Eye Safety on Bonfire Night

Eye Safety on Bonfire Night


Bonfire season is a time of festive gatherings, dazzling fireworks, and the warm glow of campfires. We remember the fifth of November to celebrate the failure of the Gunpowder Plot. Like the conspiracy itself, the evening is exciting in its unpredictability, as the festivities unfold under the cover of darkness and fiery spectacles reign supreme. 

However, amid the revelry, accidents can happen. Worryingly, in the UK around 10 people lose their sight every year due to fireworks. In 2020/21, there were more than 100 hospital admissions of people injured by fireworks. 

It’s crucial to prioritise your eye safety, especially if you’re a contact lens wearer. Here’s how to protect your eyes in bonfire season.

Is it safe to wear contact lenses near campfires?

If you wear contact lenses, we advise exercising caution when you’re near campfires or bonfires. Wearing contact lenses near a campfire can pose some potential risks, primarily due to the heat, smoke, and flying embers. 

Here’s how to keep your eyes safe, hydrated and comfortable when wearing your contacts on Bonfire Night.

Stay upwind

Campfires can produce smoke, ash, sparks and embers, all of which can cause irritation to your eyes, especially if they are dry or sensitive. While wearing contact lenses doesn't necessarily increase this risk, they can exacerbate discomfort as they may trap smoke particles and irritants against your eyes. 

If you plan to be around smoke or fire, position yourself upwind to avoid smoke blowing into your face, which can irritate your eyes. Consider wearing glasses instead of contact lenses. 

Use eye drops

The heat from a campfire can make the air dry, which can lead to increased eye dryness. Contact lenses can contribute to dryness in some individuals, potentially making your eyes feel more uncomfortable. 

If your eyes become dry or irritated due to smoke or heat, use lubricating eye drops to keep your eyes moist and comfortable.

Wear safety glasses or goggles

When enjoying Bonfire Night or being near campfires, it’s a good idea to wear safety glasses or goggles to shield your eyes from sparks and embers. These protective eyewear items are widely available and can significantly reduce the risk of eye injuries.

Know first aid for eye injuries

It's crucial to know what to do in case of an eye injury. Here are some basic first aid tips:

  • Avoid rubbing the eye.
  • Do not rinse the eye with water.
  • Do not attempt to remove objects stuck in the eye. 
  • Cover the injured eye with a protective shield (for example, the bottom of a paper cup), and seek immediate medical attention.

How to protect your eyes around sparklers

Although we think of sparklers as rather sweet and innocuous, they can still pose a major risk to your eyes. They can reach temperatures of 2000 degrees Centigrade – that’s 20 times the boiling point of water. Sparklers become burning rods of metal once they are lit, giving off sparks that can burn the eye.

Here’s how to stay safe:

  • Do not give sparklers to children under five. 
  • Always wear gloves when lighting sparklers.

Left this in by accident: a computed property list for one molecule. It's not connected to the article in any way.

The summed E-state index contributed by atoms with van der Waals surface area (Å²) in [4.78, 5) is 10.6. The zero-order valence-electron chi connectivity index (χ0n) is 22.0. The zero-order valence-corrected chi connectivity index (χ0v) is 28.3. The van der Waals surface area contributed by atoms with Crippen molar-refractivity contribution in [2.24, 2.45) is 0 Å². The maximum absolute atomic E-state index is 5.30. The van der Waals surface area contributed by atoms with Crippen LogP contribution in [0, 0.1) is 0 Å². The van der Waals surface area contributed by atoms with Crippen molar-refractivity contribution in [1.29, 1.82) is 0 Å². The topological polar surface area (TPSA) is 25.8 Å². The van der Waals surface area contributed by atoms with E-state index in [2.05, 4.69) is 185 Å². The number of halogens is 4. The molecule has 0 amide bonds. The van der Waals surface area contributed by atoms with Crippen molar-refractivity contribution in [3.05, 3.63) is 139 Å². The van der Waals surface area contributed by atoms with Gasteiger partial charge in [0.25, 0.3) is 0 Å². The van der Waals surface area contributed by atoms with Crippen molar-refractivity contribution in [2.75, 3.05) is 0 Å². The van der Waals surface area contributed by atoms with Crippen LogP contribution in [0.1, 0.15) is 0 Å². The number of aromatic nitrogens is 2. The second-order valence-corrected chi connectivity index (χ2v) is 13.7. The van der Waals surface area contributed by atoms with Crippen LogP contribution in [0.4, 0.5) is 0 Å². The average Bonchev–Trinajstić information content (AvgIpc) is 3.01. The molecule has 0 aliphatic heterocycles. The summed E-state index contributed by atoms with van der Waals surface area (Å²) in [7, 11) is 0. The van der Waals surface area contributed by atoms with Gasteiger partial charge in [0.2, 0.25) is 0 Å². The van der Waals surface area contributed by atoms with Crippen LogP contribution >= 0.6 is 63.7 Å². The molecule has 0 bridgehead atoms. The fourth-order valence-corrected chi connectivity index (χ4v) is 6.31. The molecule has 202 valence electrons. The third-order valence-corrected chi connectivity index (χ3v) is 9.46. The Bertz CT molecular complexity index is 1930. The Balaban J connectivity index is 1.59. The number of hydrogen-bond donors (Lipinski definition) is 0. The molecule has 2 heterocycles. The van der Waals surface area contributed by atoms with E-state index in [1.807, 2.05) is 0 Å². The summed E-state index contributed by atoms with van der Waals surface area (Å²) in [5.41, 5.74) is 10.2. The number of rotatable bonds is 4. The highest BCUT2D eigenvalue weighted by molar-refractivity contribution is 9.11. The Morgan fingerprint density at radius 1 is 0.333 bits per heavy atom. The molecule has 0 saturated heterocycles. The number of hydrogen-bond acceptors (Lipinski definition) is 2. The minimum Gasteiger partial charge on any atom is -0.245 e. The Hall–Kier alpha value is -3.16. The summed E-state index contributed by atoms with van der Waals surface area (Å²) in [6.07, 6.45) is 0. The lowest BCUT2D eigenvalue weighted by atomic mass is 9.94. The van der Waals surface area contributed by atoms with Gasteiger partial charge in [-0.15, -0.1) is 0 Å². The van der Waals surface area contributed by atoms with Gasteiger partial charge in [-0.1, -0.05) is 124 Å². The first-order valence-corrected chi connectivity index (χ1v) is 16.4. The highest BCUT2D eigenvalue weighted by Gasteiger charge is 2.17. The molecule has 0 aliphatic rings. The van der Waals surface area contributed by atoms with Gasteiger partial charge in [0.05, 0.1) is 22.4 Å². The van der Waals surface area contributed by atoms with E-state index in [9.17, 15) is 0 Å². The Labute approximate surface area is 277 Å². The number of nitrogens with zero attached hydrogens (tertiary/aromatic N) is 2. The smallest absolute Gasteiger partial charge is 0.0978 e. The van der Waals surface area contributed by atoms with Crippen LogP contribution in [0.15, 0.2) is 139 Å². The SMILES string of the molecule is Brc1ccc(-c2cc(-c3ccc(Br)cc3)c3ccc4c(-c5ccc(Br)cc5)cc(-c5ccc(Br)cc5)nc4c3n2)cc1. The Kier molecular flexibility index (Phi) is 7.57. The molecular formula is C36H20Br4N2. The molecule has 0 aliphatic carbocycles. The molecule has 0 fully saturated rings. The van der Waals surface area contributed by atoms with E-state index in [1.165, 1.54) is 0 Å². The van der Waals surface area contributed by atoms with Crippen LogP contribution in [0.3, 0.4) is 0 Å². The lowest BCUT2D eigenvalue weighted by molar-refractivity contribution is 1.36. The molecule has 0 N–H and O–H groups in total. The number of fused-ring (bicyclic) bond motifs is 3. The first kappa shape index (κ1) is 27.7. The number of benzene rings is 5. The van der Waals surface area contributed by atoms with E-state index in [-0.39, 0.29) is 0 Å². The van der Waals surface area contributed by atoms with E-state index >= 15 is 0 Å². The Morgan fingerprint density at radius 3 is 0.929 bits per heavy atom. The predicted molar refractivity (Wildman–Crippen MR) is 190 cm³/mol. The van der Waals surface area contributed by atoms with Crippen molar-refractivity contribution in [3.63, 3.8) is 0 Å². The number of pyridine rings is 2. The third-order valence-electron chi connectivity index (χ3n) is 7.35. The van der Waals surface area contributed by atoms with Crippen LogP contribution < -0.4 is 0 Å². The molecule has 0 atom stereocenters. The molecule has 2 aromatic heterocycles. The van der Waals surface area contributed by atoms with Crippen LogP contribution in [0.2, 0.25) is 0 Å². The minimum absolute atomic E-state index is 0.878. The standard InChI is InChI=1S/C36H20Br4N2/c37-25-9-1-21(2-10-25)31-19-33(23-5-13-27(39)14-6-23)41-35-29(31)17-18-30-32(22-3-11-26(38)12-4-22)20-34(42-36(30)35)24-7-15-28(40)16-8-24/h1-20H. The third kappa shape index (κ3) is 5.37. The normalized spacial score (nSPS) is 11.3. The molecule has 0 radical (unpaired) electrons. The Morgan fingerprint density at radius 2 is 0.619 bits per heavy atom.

• Ensure older children are supervised when handling sparklers. 
  • Always hold sparklers at arm’s length and away from the face and body.
  • Give each child plenty of space.
  • Don’t allow running with sparklers or waving them near other people.
  • After the sparkler has burned out, extinguish it in a bucket of water to prevent residual sparks.

How to protect your eyes around fireworks

Roman candles and rockets; bangers and flares: the shops will be full of them around Bonfire Night. Modern fireworks are cheaper, bigger and more varied than ever and with 7% of Brits planning to host their own firework display, the total amount the UK will be spending on personal fireworks has increased to £262 million

The danger is that the number of people who are injured by fireworks will go up, too. If they explode incorrectly they can cause severe injury, including loss of fingers, loss of sight and permanent disfigurement, says the British Burns Association.

Fireworks are inherently dangerous to your eyes, so it’s best to leave them to the professionals. Attend public fireworks displays organised by experts rather than using fireworks at home. 

If you are planning your own firework display, follow these common sense guidelines:

  • Always buy fireworks from a shop you know, checking they have “British Standard BS7114” or “CE” written on the packet.
  • Wear polycarbonate safety glasses to protect your eyes. Available from most DIY stores, these can be worn over your regular glasses if needed.
  • Light all fireworks at arm’s length with a specially designed taper.
  • Once you have lit the firework, stand well back as it launches to prevent sparks going into your eyes. 
  • Ensure other people are at a safe distance when viewing the display. 
  • Supervise children at all times – be vigilant to make sure they are never close to fireworks.
  • Tempting though it may be, never try to relight malfunctioning fireworks.
  • Do not aim fireworks at people, and be aware of your surroundings.
  • Don't put fireworks in your pocket in case sparks or cinders get in there, too.
  • Never throw fireworks.

Your eyes are delicate, so taking precautions is crucial to ensure a safe and enjoyable bonfire season. Need more eyecare advice? We’ve got loads of info over on our blog.


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